As you can see, the value of the key will not be generated until the Save button is pressed. It is important to remember that this value will be shown only once for security reasons, so make sure you copy it into a file.
Once the key is created, it will be the turn of the configuration within the Store for Business. For those who have never activated it, can do so free of charge through the address https://businessstore.microsoft.com/. Go to the Section Settings – Distribute and add a new Management Tool, as shown in Figure 3.
Figure 3 – New Management Tool
A window will open where you enter the name of the service created within the Azure portal – figure 4.
Figure 4 – Application Search
Configure Configuration Manager
To be able to configure SCCM with the Store you must have at least the build 1706, even if is it closer to end-of-support. You also need to enabling the role Service Connection Point, which deals with the communication with the Azure part.
Within the Azure Services (Administration area) section create a new connector by selecting the Microsoft Store for Business entry, as shown in figure 5.
Figure 5 – New Connector
The choice available from the next screen is the creation or importing the app; having already made this step at the beginning, choose Import Apps. Enter the references required by the wizard:
Azure AD Tenant Name: available inside the Azure AD tenant
Azure AD Tenant ID: available inside the Azure AD tenant
Application Name: the name of the application you created earlier
Client ID: Application ID of the app you created earlier
Secret Key: The key generated by the system at the time of application creation
App ID URI: The URL of the application you created earlier
Validate the results and if everything goes well, figure 6, you can continue, closing the window and assuring you that the app name is brought back into the mask App Properties – figure 7.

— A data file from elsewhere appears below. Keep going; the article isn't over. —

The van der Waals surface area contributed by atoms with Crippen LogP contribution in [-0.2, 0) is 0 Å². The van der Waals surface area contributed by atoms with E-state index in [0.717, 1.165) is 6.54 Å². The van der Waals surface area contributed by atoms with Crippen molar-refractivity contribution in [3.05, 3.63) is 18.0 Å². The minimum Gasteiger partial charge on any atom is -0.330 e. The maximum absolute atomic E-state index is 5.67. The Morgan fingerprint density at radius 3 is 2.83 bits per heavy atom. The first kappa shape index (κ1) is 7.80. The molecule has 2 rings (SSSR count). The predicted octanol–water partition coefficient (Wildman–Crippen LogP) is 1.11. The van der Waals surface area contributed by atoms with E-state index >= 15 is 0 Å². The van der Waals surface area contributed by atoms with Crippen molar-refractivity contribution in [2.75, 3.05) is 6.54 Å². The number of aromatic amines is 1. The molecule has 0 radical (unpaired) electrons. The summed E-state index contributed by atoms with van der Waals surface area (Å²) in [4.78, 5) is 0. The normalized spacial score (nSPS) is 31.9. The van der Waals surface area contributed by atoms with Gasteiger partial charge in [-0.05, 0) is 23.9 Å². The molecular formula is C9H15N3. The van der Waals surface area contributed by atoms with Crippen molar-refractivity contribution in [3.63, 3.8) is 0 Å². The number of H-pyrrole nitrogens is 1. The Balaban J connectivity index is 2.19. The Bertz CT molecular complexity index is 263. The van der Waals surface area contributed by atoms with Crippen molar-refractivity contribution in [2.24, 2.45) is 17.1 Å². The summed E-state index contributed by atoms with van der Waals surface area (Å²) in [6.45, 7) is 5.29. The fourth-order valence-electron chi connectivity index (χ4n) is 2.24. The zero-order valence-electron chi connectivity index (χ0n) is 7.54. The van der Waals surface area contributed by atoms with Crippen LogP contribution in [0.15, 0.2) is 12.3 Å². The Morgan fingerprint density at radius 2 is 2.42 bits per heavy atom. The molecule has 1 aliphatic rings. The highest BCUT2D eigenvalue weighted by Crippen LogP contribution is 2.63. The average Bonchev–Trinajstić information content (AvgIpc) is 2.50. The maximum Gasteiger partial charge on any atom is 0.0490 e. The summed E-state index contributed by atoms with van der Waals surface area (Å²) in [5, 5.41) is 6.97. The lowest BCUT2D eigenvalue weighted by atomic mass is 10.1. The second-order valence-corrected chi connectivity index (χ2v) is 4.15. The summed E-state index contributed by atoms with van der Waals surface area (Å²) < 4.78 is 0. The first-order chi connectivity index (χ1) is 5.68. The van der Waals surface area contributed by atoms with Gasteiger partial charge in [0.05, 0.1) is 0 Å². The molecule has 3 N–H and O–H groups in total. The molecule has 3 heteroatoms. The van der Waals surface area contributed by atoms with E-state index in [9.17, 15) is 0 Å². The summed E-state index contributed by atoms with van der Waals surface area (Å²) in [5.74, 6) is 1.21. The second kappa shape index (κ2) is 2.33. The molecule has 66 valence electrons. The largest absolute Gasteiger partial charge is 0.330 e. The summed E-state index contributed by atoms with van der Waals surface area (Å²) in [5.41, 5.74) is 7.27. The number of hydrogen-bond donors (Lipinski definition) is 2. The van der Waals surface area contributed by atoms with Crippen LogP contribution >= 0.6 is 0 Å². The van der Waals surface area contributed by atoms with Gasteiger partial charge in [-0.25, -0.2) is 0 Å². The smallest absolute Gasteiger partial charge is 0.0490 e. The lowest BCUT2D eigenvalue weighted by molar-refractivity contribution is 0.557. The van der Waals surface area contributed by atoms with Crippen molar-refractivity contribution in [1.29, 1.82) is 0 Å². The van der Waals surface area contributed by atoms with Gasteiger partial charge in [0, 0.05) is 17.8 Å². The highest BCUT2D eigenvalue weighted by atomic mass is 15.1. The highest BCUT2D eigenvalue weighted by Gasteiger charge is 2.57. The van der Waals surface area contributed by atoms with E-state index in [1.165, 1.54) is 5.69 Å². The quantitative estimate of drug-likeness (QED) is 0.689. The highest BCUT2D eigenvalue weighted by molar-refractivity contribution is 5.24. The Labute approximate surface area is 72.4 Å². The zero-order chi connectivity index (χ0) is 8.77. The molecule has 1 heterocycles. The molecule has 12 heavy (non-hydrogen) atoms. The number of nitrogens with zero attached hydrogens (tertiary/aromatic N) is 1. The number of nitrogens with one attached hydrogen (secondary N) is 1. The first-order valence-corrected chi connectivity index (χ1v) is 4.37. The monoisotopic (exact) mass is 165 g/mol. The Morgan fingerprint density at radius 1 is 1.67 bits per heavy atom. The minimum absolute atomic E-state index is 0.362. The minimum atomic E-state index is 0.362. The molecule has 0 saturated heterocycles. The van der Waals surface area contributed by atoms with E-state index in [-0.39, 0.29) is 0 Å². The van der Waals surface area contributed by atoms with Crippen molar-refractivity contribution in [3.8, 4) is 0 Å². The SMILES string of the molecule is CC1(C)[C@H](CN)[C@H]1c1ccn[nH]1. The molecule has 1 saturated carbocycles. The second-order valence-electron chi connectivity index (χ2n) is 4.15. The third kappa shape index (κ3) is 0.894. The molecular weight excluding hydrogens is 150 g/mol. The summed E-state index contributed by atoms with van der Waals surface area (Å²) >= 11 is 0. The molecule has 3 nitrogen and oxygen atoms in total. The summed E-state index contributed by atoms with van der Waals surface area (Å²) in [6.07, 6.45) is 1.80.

Figure 6 – Import Apps
Figure 7 – Imported Application
Your configuration has almost come to an end, you just have to validate it and conclude the wizard – figure 8. From this point forward, you can approve applications from the Store and distribute them in Configuration Manager, like you already done today with Win32 applications.
Figure 8 – End Wizard
Windows 10 and Store
Windows 10 automatically shows public store, which can be turned off GPO side or limited to show only the business part. To do this you can follow the directions Featured in this article: Windows 10: Advanced Management
The integration of SCCM with the Microsoft Store allows you to extend the management features and Simplify the life of IT administrators, both in terms of maintenance and for everything that concerns the centralized distribution of software approved exclusively by the company.
In a next article, we’ll see how manage your apps directly with SCCM.
Many companies make remote their applications, to avoid installing the software on every single workstation, as well as to optimize the resources, without neglusing the possibility to access the applications even outside the company (perhaps positioning it on the cloud).
The integration of these software with the Office’s world is much stronger than what you can think of and in some cases the main protagonist is Outlook, which serves as the engine for sending e-mail.
Sometimes it can happen that, although the virtual machine where the software runs is configured with Active Directory (or Azure Active Directory), the integration with Office 365 does not happen in the correct way. The most frequent scenario, which triggers these issues, is given when the user’s email is different from his or her username.